In Tuzla, the first few months were relatively calm. Then they started to make us register as well. They took us into forced labor in German garrisons, to a distant village where there was a sawmill, and we loaded planks and the like. When the partisan movement began, the repression started in earnest. Every day we read announcements about which Serbian partisan villages had been burned down and who had been killed. At the end of 1941, my younger sister, Sida, and I participated in the uprising, and we received permission from the anti-fascist organization to join the partisans. We made this request much earlier but were denied because our house was a shelter for messengers traveling from Sarajevo to Zagreb. Before leaving, we went to our parents and simply said we were joining the partisans. We asked a relative who had escaped from Sarajevo to Mostar to send someone with documents to take our parents to Mostar. We left into the pitch-dark night. I remember there was a curfew until 7 a.m., and my sister and I left at 6 a.m. The streets were empty except for the mounds of snow that squeaked under our feet. A three-man Ustashe patrol passed us. I hugged my sister so they would think that we were lovers, and not be suspicious. We reached an illegal apartment in Krek and waited there for four days. However, our messenger never arrived. On the fourth day, a comrade came to tell us that we could not go to the partisans, but would not say why. We returned home and only later learned the reason: On Majevica, a mountain above Tuzla where the partisan movement had a presence, Chetniks attacked the partisan headquarters. There were many dead, including the messenger who was supposed to come for us. They slaughtered him. We were in Tuzla a few more days. One day, as I was finishing lunch, two Ustashe came. They had knives on their bayonets. They took me to the prison; there were already a lot of Jews there, including my father. This was the first round, and they only took Jewish adult males. We were all sentenced to Jasenovac. There was no trial; we only received the sentence stating that we had been condemned to Jasenovac. 130 of us were taken to the camp. Of these 130, I am the only one who survived that dreadful Golgotha known as Jasenovac.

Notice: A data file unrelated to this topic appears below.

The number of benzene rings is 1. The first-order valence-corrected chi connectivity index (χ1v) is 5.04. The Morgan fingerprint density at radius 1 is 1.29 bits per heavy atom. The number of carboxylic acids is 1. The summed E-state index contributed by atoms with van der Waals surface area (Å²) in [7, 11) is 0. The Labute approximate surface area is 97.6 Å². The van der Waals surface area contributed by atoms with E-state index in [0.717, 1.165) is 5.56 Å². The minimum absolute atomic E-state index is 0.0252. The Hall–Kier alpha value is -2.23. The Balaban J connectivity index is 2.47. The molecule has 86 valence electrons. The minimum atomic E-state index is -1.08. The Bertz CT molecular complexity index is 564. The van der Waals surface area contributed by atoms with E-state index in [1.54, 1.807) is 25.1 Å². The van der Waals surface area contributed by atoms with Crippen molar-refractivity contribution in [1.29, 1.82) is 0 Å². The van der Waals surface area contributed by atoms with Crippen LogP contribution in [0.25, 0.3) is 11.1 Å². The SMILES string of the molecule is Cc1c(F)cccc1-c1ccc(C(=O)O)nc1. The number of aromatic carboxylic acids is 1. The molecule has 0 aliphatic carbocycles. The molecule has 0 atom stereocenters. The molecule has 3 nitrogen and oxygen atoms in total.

Jasenovac was the biggest camp in the Independent State of Croatia, a quisling state. It was said that almost all of Croatia was strewn with these camps. Jasenovac devoured about 700,000 people: 25,000 Jews, some Gypsies and 650,000 Serbs. They were all innocent people who were taken there solely based on their origins. They say that it was one of the cruelest camps because the killing was done manually. The Ustashe killed people in the most bestial manner. They left the people without food so that they were weak, to ensure that resistance was impossible. They killed with knives, hammers and wooden axes, like the ones used to chop wood in the forest. People fell from hunger and exhaustion. The worst was when the Ustashe would grab someone in front of all of us, put his hand behind his back and slaughter him. I saw with my own eyes how one Ustashe, after slaughtering someone, licked the knife on both sides and said: "Oh how sweet Jewish blood is."